The request, made on the 15th December 2021, asked for all correspondence and (e)meetings with stakeholders and members of the RSB, related to the proposal, as well as the RSB opinion and the Commission Impact Assessment.
14 industry associations and responsible business initiatives express their support for the EU’s objective to ensure respect for human rights and the environment through an EU-harmonised regulatory approach to due diligence.
MEPs Lara Wolters, Heidi Hautala, Manon Aubry and Pascal Durand have sent an access to document request to the Commission, requesting access to the 2 opinions of the Commission’s internal quality control body, the Regulatory Scrutiny Board and communication between interest groups and the RSB on the Commission’s Sustainable Corporate Governance initiative.
The European Commission should keep its promises and uphold corporate human rights obligations according to an open letter sent to President Ursula von der Leyen on 8 December signed by 47 civil society and trade union organisations.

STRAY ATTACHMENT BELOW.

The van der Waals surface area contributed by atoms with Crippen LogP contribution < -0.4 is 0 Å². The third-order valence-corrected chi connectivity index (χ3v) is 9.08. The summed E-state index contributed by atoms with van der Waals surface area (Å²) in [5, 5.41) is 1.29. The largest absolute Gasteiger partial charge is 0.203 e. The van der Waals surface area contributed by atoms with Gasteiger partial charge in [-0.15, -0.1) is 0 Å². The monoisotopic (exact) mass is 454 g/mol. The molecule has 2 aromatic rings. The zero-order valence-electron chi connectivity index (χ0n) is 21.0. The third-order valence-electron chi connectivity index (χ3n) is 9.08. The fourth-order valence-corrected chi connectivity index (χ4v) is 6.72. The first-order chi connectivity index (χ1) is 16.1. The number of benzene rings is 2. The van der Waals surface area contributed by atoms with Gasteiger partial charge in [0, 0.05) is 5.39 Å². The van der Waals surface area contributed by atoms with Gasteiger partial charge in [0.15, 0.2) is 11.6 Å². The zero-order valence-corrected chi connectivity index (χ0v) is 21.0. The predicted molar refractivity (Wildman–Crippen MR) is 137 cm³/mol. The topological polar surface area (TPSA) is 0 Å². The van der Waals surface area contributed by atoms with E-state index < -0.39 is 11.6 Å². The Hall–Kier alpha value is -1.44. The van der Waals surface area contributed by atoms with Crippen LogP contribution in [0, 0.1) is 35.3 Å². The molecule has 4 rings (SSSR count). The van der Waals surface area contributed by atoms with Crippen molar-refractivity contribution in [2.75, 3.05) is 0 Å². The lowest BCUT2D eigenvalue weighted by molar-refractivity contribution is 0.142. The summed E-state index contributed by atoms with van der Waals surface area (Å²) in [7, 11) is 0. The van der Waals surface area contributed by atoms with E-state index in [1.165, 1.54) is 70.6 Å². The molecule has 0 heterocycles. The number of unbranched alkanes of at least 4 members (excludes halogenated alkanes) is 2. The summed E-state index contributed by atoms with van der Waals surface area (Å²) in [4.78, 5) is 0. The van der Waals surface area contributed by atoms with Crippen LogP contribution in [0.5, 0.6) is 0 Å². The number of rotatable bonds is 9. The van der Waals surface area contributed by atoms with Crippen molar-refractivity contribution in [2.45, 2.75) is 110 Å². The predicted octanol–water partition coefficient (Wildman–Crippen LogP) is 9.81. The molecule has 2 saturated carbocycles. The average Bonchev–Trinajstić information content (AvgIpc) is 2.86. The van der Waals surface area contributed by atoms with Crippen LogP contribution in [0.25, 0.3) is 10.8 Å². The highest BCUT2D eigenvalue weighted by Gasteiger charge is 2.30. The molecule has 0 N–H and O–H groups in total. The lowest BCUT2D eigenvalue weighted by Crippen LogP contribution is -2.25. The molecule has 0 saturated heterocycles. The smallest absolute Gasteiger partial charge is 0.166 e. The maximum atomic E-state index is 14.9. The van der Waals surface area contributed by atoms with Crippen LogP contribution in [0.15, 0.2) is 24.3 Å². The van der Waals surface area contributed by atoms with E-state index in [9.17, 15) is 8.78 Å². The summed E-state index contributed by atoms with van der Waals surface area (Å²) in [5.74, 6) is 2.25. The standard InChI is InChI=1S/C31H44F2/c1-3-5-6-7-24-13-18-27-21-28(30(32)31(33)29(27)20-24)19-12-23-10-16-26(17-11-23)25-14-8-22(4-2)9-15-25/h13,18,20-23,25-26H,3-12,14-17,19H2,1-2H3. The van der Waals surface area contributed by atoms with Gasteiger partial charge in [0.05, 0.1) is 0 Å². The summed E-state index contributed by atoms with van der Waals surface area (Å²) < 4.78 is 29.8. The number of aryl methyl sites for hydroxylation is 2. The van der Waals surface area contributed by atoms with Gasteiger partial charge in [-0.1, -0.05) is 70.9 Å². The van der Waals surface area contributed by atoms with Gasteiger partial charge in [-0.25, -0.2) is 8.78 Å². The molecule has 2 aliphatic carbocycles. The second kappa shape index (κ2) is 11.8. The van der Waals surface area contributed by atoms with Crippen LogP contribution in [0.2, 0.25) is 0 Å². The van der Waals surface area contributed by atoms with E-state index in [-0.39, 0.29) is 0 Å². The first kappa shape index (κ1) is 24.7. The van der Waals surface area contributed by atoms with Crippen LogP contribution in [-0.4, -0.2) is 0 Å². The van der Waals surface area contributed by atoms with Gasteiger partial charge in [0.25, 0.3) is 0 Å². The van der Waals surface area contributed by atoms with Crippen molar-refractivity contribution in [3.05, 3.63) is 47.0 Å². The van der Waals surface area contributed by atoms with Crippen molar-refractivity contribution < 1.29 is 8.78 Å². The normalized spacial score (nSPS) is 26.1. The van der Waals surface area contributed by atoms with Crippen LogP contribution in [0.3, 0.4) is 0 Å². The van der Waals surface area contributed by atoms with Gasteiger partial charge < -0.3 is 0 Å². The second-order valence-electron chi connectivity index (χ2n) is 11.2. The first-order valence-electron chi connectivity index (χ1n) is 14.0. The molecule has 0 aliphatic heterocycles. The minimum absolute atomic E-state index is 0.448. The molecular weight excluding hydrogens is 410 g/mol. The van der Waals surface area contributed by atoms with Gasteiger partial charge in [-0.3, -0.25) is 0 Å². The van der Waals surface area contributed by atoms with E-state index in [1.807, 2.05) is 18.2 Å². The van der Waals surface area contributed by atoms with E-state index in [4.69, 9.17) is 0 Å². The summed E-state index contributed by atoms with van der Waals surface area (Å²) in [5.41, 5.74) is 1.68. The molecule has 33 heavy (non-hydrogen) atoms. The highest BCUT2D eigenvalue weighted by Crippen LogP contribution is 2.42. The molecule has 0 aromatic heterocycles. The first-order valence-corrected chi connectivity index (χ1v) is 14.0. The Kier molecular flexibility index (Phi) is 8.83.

In a debate in Parliament Dutch Minister for Foreign Trade and Development Cooperation announced that due to the "very disappointing" and "indefinite" delays at the European Commission, the Dutch government will immediately start work on ambitious national binding due diligence legislation.
On International Women Human Rights Defenders Day, over 60 civil society organisations sent an open letter to European Commissioners, Members of Parliament, and Council of the European Union Representatives, urging them to make the forthcoming corporate human rights and environmental due diligence law gender-responsive.
While the discussions on sustainable corporate governance and supply chain due diligence continue at EU level and a proposal for a directive has been postponed several times, Germany is sending a strong signal.